Polar bear populations have declined by 40 per cent in a decade in the Beaufort Sea region north of Alaska. Photo: Flickr.com / Naql CC BY
The Cry of the Cryosphere
Summer snow cover in the Arctic has decreased by 2.5 million km2 in fifty years. The changes for animals and human livelihoods in the affected regions are dramatic.
Since we realised the dangers of climate change, the frozen parts of our planet have been at the heart of concerns regarding the impacts of temperature rise. The glaciers, as well as ice and snow cover, form very visible targets for these impacts, and of course the effects of temperature are very direct and easy to understand. The cryosphere is to a large extent also home to important and vulnerable organisms and ecosystems that cannot survive anywhere else. Some of these species, such as polar bears, have even become the very symbol of climate change.
The recent special report by the IPCC on the Oceans and Cryosphere1 (SROCC) and its summary for policymakers unfortunately corroborates and deepens the concerns. The effects already observed include the loss of mass from ice sheets and glaciers, as well as effects on snow cover and Arctic sea ice, together with record-high permafrost temperatures.
The scale of effects is in many cases enormous, as exemplified by mass losses averaging 278 and 155 Gt annually (2006–2015) for the Greenland and Antarctic ice sheets, respectively. The loss of June snow cover in the Arctic land areas translates into the staggering figure of 2.5 million km2 between 1967 and 2018.
The physical changes also have impacts on species and biodiversity, including decreased habitats for plants adapted to cold and/or snow in high mountain areas, and for mammals and birds associated with ice in polar regions. The poster symbols for climate change – the polar bears – are among the unfortunate losers in the battle against rising temperatures. In 2019, the second-lowest annual minimum on record was reported for Arctic sea ice2, leading to drastically impaired feeding conditions for the polar bears. Not surprisingly, dramatic declines in polar bear populations have already been observed in some regions, such as the Beaufort Sea, where the population has been reduced by 40 per cent in a decade (Steven Amstrup, Polar Bears International, in citation above). The effect on polar bears sometimes also hits the headlines in a dramatic fashion, as the animals are forced to migrate: In February 2019, 52 polar bears were reported to have invaded the town of Belushya Guba in Russia3!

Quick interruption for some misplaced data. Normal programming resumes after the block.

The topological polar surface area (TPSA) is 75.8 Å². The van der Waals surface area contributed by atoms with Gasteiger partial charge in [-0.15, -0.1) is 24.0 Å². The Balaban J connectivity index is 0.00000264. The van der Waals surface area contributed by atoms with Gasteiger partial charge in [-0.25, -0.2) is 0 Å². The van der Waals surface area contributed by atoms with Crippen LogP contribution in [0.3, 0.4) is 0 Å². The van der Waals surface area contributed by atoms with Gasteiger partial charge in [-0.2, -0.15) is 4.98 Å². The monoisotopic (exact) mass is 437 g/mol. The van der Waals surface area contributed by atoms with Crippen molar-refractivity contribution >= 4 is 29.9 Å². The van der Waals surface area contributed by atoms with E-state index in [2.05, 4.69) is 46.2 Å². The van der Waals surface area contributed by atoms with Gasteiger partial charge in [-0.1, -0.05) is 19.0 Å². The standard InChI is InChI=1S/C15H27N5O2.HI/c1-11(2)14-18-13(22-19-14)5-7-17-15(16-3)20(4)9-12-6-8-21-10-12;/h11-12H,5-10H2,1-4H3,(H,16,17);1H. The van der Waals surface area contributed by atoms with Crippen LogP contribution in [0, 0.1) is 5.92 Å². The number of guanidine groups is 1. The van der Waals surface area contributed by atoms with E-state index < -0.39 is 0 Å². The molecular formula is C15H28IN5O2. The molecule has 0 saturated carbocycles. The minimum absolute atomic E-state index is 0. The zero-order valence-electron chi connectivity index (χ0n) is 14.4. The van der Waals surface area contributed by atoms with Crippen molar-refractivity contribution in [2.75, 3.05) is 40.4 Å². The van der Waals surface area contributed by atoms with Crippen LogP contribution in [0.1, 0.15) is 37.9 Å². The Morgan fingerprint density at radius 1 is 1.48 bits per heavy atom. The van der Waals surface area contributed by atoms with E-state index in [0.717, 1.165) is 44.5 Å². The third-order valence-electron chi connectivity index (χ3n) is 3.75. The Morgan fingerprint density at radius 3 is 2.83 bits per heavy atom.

Naturally, as conditions change, the implications do however vary for different species. Whereas many species lose habitats, some species also benefit and can expand their range by migrating to new areas. An obvious example is the upward migration of lower-elevation mountain species. Changes in biodiversity are the ultimate outcome of the loss of ground for many species and the expansion of others, and from a conservation perspective these changes are clearly seen as negative.
Livelihoods are also affected, as exemplified by negative effects on agriculture in the Himalayas and tropical Andes, and changing conditions for people in Arctic regions, including indigenous people. The negative impacts also include reduced food and water security. The specific livelihoods affected, in addition to agriculture, are fishing, gathering, herding and hunting. As many of these are also important for cultural identity and/or tourism, it is evident that the societal and economic consequences are vast.